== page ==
"THAT will be two dollars please, two more if you'd like a program and we have raffle tickets that are also two dollars, or three for five."
By the time my shift was over on the desk at Brandon Hall (the Anglican Church hall) I had my spiel down pat.
It was a lovely way to spend a Sunday morning, helping out with the Coraki Art Prize.
Before Circus Girl had turned four, her inner art critic had already surfaced ("that doesn't really look like a frog"). She recognised what I have known for years, I have about as much artistic talent as our Great Labrador, whose attitude to art could be summarised as "if I can't eat it, chase it or cadge a pat off it then it's not worth my attention".
However, country art prizes need those of us who are frightening with a paintbrush because we can help out on the door, wield mops, nail things and do the thousands of other jobs that go with putting on a community event.
This year the woman who chairs the art prize had a serious illness. She is a force of nature such that trees bend to her charming will and hail melts to her generous laugh - also she is so organised and together that she manages dozens of volunteers, hundreds of artists, sponsors, council employees, caterers and politicians without getting anyone offside. No mean feat in any community organisation, let alone one that involves art.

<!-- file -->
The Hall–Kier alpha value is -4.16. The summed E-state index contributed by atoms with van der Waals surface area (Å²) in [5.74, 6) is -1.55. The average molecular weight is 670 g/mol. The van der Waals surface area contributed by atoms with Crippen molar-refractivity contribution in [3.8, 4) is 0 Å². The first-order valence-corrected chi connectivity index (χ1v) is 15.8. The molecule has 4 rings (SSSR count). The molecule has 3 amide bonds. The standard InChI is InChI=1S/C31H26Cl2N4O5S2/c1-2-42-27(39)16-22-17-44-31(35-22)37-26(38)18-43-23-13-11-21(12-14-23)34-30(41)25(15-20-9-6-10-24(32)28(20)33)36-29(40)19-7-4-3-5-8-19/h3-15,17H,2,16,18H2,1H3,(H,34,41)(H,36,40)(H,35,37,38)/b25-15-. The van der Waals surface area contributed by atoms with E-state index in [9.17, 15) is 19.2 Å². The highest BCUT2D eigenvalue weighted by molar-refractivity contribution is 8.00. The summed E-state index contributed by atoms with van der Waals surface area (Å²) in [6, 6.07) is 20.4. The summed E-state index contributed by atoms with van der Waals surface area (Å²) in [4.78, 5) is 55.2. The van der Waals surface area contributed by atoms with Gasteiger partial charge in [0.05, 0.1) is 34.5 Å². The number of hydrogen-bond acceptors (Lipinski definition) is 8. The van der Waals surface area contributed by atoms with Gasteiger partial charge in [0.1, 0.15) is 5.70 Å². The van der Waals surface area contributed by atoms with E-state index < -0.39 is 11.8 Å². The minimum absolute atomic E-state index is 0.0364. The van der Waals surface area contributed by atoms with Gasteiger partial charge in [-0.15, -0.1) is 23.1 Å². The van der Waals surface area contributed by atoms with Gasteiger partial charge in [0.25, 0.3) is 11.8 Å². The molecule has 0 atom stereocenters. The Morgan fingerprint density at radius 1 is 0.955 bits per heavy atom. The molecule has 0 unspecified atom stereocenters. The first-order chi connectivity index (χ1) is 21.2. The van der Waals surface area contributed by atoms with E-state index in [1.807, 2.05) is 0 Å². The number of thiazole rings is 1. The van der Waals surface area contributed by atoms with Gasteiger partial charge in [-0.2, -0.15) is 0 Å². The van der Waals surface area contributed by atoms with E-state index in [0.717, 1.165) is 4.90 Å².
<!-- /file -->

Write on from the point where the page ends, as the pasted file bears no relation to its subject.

Her commitment to the art prize is so deep that she was dictating emails from her sick bed when she was supposed to be recuperating.
Family members juggled hospital visitations with spreadsheets and fulfilling hundreds of jobs without complaint. One of the former chairs of the Coraki Art Prize bravely climbed into the breach and everyone mucked in.
Opening night was filled with laughter and the sounds of old friends greeting each other and new acquaintances being formed.
And, of course, everyone's an art critic.
One of the other fantastic aspects of country art prizes is the breadth of art. Realistic and abstract paintings, drawings, sculpture, prints and works on paper; wonderful photography and my favourite section: youth art.
There really is something for everyone.
Sitting on the desk, while the cheerful church people sold scones and sandwiches for morning tea out the back, gave me a great opportunity to eavesdrop and observe.
People came in small groups, by themselves or with their families, paid their two dollars, looked at the artworks and commented on which they liked best. I didn't hear one negative remark, which either means they kept it them to themselves or I've developed a useful aural filter of negative deafness (if so, I'll never have to hear Tony Abbott or Christopher Pyne again).
When Circus Girl, the Great Labrador and my husband walked up to check out the exhibition and collect me, it was a perfect end to an uplifting morning.
Community, art and family - a simply inspirational combination.
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